What surprised me most was a bit of stagnation in the gains of guys who are more directly tied (whether by evidence or intimation) to the steroid era. Barry Bonds saw about an 8% jump from 2015 to 2016 and a 9% jump from 2016 to 2017, two ballot seasons that saw the contents of the BBWAA voting pool change dramatically, but gained only 2.6% this year. Roger Clemens jumped about 8% and 9% over the same years as well, but gained only around 3% this year. Manny Ramirez and Gary Sheffield dropped down a few percentage points. I wonder if, given the current voter pool, the writers in support of these guys are all accounted for, and gaining votes in any meaningful total from this point will take some campaigning.

3. Who, if anyone, from this season’s results gets in next year?

Edgar Martinez is one of the three-best DH’s ever, if not the best, and if the rules of the game required that he spent the majority of his career at his native third base, his offensive numbers would make him one of ten most productive third basemen in the history of the game.

That it will take ten years to vote him into the Hall is perplexing, and is less a reflection of his bona fides than it is of the weirdly warped criteria the gatekeepers during his candidacy kept. I think he has benefited from a modernized voting population of late just as much as he was harmed by the, let’s say, elder one his first half-a-decade-plus on the ballot. That, and a prevailing sense of “better late than never,” along with the way baseball folk view David Ortiz, another prolific player who accrued a lot of Hall-worthy stats from the DH spot, will come together to put Martinez into the Hall of Fame next season. I hope.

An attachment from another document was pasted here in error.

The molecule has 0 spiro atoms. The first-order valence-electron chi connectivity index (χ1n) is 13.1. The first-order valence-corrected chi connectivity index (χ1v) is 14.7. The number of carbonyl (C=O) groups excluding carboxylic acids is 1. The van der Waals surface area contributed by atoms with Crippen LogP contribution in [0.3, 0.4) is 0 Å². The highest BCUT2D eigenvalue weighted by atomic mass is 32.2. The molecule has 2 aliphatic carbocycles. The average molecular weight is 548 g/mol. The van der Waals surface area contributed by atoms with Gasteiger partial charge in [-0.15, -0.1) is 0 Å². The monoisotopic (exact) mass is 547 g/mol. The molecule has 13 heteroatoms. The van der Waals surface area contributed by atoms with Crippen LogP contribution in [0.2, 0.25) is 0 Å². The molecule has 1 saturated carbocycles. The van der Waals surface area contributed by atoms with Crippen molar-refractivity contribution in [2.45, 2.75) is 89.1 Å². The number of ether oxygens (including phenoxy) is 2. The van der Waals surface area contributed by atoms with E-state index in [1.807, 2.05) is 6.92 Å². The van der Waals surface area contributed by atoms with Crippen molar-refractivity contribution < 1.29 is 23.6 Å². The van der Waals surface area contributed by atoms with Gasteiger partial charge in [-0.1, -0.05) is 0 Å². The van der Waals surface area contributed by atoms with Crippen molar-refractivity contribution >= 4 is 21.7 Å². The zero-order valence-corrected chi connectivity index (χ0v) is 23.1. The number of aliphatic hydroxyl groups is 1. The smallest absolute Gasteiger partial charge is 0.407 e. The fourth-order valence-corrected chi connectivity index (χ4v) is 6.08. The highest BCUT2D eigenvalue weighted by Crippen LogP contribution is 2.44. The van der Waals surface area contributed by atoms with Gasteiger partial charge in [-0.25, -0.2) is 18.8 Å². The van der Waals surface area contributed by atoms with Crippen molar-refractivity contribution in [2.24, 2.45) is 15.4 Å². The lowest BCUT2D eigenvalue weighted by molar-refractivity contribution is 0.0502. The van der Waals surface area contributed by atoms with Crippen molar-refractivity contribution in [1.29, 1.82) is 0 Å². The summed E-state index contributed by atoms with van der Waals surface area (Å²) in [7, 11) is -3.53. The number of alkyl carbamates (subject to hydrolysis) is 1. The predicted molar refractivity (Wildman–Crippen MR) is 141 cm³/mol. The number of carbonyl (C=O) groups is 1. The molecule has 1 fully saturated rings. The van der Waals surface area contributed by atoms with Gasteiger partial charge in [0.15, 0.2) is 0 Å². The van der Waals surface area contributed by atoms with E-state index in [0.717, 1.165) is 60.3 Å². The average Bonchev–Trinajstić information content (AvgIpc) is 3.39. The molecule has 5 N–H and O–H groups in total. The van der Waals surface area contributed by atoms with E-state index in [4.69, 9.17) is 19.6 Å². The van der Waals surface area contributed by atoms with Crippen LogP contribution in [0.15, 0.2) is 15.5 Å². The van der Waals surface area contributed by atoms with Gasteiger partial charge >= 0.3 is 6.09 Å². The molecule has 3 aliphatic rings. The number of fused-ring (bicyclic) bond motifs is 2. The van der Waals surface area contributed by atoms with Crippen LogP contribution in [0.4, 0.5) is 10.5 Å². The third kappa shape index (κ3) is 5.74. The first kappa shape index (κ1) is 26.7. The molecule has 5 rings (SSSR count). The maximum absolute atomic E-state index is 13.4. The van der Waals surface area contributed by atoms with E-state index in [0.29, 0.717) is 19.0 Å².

He may very well be the only holdover to make it.

No one else on the 2018 ballot has the same combination of high vote total, changing opinions and urgency that Martinez’s candidacy carries over to the 2019 vote. The ever-steady Mike Mussina (51.8%) and the character clause conundrum that is Curt Schilling (45.0%) would be the next closest guys up (excluding Clemens and Bonds, who won’t get in next year anyway), and they’re too far—and perhaps too polarizing, at least in Schilling’s case—to make that kind of leap in one season.